The list of museums in Metro Manila has grown longer with the opening of the new Chinatown Museum.
Located at the Lucky Chinatown Mall, this is the second museum that Megaworld Corp. has opened, the first being the Iloilo Museum of Contemporary Arts in 2018.
With several more museums in development, this is part of Megaworld’s strategy of adding value to their developments. Their plan is to integrate arts, culture and heritage into the overall character of their properties.
As expected this new museum has been drawing comparison with the Bahay Tsinoy Museum in Intramuros. While both museums explore the topic of the Chinese in the Philippines, each tackle it from a different perspective.
Bahay Tsinoy tells how the Chinese came and influenced Philippine culture and history. It documents the legacy of the ethnic Chinese in all aspects of the life of the nation. It has only one section on the Parian and old Binondo photos. In fact, it was Bahay Tsinoy which encouraged the curator of Chinatown Museum to focus on Binondo heritage.
The Chinatown Museum is more about the events that shaped Binondo’s reputation as a business hub.
To share the story of Binondo, the museum identified 18 historical events and trends that shaped its history. These are then interpreted into the 18 permanent galleries that make up the museum’s main exhibit area. Aside from that, there are four other galleries that are meant for temporary exhibits. The museum also intends to hold occasional workshops and lectures, as a way of building its reputation as a venue for learning.
What can set Chinatown Museum is its high-tech approach in helping visitors understand its narrative. Some of the descriptions for the exhibits are on pre-recorded videos, others are in the museum’s smartphone app. However, the museum’s app is not working yet, so I am not sure how complete the narrative of this museum is.
Upon paying entrance fee, visitors to the museum are given a paper bracelet which acts as their ticket to the exhibits. Visitors might want to check out the gift shop next to the ticketing booth after going through the exhibit. It offers Binondo themed souvenir items that are not available outside the museum. Among them are pencil cases, T-shirts, refrigerator magnets and stickers. There is also a good selection of books for children and adults about Philippine history and culture.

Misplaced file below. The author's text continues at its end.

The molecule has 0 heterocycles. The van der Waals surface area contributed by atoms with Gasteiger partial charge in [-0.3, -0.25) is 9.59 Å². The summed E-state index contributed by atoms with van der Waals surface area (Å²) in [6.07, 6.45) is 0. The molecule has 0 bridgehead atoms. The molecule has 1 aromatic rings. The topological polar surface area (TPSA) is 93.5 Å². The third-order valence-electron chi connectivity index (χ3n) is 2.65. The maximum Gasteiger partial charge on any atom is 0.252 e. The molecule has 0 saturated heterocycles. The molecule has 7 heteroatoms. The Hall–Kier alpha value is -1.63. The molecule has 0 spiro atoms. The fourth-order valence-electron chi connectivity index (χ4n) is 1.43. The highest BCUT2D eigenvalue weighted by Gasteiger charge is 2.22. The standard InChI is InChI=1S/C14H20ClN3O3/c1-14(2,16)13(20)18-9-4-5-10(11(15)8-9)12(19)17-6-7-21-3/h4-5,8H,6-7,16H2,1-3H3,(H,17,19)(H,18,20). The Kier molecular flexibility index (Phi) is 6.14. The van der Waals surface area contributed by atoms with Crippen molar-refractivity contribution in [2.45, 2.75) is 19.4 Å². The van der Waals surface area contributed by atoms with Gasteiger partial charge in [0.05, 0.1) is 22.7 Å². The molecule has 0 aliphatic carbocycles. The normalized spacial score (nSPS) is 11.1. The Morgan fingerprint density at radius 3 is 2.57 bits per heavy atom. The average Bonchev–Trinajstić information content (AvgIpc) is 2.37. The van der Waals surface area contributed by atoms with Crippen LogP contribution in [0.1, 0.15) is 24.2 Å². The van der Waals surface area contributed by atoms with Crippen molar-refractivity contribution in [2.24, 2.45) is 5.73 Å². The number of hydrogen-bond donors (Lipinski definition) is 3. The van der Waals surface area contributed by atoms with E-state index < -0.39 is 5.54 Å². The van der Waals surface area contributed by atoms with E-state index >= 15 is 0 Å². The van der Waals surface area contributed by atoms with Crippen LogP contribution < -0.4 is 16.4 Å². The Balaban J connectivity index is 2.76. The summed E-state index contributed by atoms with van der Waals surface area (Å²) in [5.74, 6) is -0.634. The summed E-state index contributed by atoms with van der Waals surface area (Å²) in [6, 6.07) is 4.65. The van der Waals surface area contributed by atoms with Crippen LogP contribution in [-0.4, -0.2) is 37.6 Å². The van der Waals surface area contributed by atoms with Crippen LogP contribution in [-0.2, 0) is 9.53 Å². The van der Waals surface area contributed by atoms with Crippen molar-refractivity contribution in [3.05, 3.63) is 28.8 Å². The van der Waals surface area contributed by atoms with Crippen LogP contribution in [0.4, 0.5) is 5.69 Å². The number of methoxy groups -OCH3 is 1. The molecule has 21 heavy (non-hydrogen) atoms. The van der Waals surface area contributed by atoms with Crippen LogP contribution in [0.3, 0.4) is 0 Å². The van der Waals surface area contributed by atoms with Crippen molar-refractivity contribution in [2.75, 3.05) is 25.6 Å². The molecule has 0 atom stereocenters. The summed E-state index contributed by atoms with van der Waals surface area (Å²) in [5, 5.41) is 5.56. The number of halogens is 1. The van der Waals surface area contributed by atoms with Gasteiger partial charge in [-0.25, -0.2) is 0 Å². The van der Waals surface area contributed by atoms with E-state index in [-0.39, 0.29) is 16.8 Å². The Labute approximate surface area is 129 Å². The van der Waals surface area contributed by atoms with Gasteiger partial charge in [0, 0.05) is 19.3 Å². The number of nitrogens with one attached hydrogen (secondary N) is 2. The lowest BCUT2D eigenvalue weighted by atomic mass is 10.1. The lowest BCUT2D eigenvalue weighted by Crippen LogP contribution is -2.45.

To get started, visitors view a video which explains Binondo’s creation story. Among the panel of experts chosen to be part of the introductory video are Bahay Tsinoy’s Teresita Ang See and Old Manila Walks’ Ivan Man Dy. From here, visitors enter the first gallery which focuses on Binondo’s Catholic roots. Highlighted here is the story of Binondo Church, as well as the various Catholic icons that are associated with Chinatown such as San Lorenzo Ruiz (the first Filipino saint who had Chinese roots) and Our Lady of the Rosary.
This then progresses into the gallery that deals with Binondo’s history as a trading hub. The main emphasis here is the Alcaceria de San Fernando, the former textile market/custom house.
From here the museum proceeds to the gallery that focuses on the rise of the mestizo class. It showcases their lifestyle and the influence they wielded. Then we move on to Estero de Binondo which is about the beginning of industrialization in the country.
The rising status of Binondo as a commercial hub is represented by the exhibit of a Binondo trader, Don Roman Ongpin, and his store EL 82. Since Ongpin was a supporter of the Philippine revolution, his exhibit marks a clever transition to the next section that is about the role Binondo played in the 1896 Philippine Revolution.